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Strengthening the Fight Against Illegal Fishing: The European Commission's Warning to Senegal and Its Implications for the Blue Economy in West Africa

The Context of the Warning

The European Commission's recent issuance of a "yellow card" to Senegal marks a significant step in the global fight against illegal, unreported, and unregulated (IUU) fishing. This diplomatic warning underscores the European Union's (EU) commitment to sustainable fisheries and highlights the critical role of governance in the Blue Economy, particularly in West Africa. It is also not just a procedural step but a significant call to action, signalling the urgent need for collective stewardship of marine resources, which are fundamental to the Blue Economy in West Africa. On May 29, 2024, the European Commission formally warned Senegal over its insufficient actions to combat IUU fishing within its waters. This "yellow card" is not merely a symbolic gesture but a call to action for Senegal to intensify its efforts in regulating and monitoring fishing activities. The Commission's decision is based on a thorough assessment of Senegal's current measures and their effectiveness in addressing IUU fishing. The warning identifies severe shortcomings in Senegal's fisheries governance, particularly in monitoring, control, and surveillance systems, as well as the management of foreign fishing vessels.

The Implications of IUU Fishing

IUU fishing severely threatens marine ecosystems, local economies, and global fish stocks. It undermines efforts to manage fisheries sustainably and equitably, leading to overfishing, habitat destruction, and biodiversity loss. For countries like Senegal, where fishing is a vital part of the economy and a primary source of livelihood for many coastal communities, the impact of IUU fishing can be devastating. The economic implications of IUU fishing are profound. In Senegal, the fisheries sector is a critical economic driver, providing jobs for approximately 600,000 people and representing 3.2% of the country's GDP. However, IUU fishing activities result in significant financial losses. In 2012, Senegal lost $300 million, or 3.2% of its GDP, to IUU fishing. This loss affects the national economy and the livelihoods of local fishermen who rely on legal fishing activities. IUU fishing creates unfair competition, lowers market prices, and reduces the profitability of legal fishing operations, leading to job losses and economic instability.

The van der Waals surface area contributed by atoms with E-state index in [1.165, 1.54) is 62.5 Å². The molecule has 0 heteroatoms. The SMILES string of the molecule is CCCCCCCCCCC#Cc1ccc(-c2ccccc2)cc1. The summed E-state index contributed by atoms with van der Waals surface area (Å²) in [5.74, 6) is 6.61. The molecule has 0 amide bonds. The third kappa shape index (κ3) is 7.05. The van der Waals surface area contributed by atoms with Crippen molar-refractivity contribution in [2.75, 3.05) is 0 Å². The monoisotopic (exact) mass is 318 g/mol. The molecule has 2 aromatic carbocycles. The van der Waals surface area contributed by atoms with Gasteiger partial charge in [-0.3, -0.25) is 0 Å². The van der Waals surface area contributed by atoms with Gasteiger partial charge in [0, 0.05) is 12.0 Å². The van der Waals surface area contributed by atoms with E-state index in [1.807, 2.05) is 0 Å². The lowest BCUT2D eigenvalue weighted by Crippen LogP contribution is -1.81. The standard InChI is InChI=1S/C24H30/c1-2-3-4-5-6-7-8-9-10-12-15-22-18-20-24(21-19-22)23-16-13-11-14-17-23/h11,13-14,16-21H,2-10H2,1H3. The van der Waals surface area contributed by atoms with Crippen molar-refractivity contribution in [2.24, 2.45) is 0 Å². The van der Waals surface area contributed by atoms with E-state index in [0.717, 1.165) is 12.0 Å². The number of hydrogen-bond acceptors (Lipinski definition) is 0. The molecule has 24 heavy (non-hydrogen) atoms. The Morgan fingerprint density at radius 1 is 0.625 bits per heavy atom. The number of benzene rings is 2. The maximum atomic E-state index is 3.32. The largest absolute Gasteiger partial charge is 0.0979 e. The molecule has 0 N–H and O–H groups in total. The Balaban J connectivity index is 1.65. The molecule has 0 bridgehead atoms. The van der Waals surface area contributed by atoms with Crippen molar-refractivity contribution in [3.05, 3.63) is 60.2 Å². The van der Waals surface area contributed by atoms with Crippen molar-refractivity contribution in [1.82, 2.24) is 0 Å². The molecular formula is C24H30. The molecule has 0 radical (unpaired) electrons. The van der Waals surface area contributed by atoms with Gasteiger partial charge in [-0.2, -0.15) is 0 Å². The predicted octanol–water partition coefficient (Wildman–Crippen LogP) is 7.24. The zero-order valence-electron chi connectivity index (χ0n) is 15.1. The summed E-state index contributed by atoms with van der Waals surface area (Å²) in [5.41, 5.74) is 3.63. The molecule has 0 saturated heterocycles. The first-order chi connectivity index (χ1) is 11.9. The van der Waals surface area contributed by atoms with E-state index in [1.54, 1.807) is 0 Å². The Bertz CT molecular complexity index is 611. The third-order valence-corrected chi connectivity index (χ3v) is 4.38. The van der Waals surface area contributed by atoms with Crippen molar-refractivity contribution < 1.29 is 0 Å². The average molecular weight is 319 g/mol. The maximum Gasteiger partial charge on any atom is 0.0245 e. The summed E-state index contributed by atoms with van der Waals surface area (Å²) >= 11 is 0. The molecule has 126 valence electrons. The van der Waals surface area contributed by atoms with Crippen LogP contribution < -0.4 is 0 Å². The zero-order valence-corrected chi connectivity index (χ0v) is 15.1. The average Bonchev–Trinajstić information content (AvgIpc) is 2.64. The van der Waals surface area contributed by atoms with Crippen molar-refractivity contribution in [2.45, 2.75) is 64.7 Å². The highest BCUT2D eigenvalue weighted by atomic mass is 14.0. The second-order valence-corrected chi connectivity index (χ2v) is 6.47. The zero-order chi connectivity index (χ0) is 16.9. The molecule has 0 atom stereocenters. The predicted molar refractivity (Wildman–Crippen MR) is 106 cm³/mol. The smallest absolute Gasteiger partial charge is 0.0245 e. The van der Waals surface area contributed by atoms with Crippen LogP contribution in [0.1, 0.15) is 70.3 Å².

The social consequences of IUU fishing are equally alarming. It undermines the livelihoods of law-abiding fishers and coastal communities dependent on marine resources. In West Africa, an estimated 6.7 million people depend directly on fishing for their livelihoods, and their well-being is threatened by IUU fishing by foreign fleets. The depletion of fish populations reduces the availability of fish as a food source, affecting food security, particularly in developing countries where fish is a primary source of protein for millions of people. In Senegal, these activities remain rampant despite considerable efforts to combat IUU fishing, including the adoption of new laws and the development of a national action plan. The need for more information and capacities to detect linkages between Senegal-based companies and regional fishing operations further diminishes the country's ability to fight IUU fishing effectively.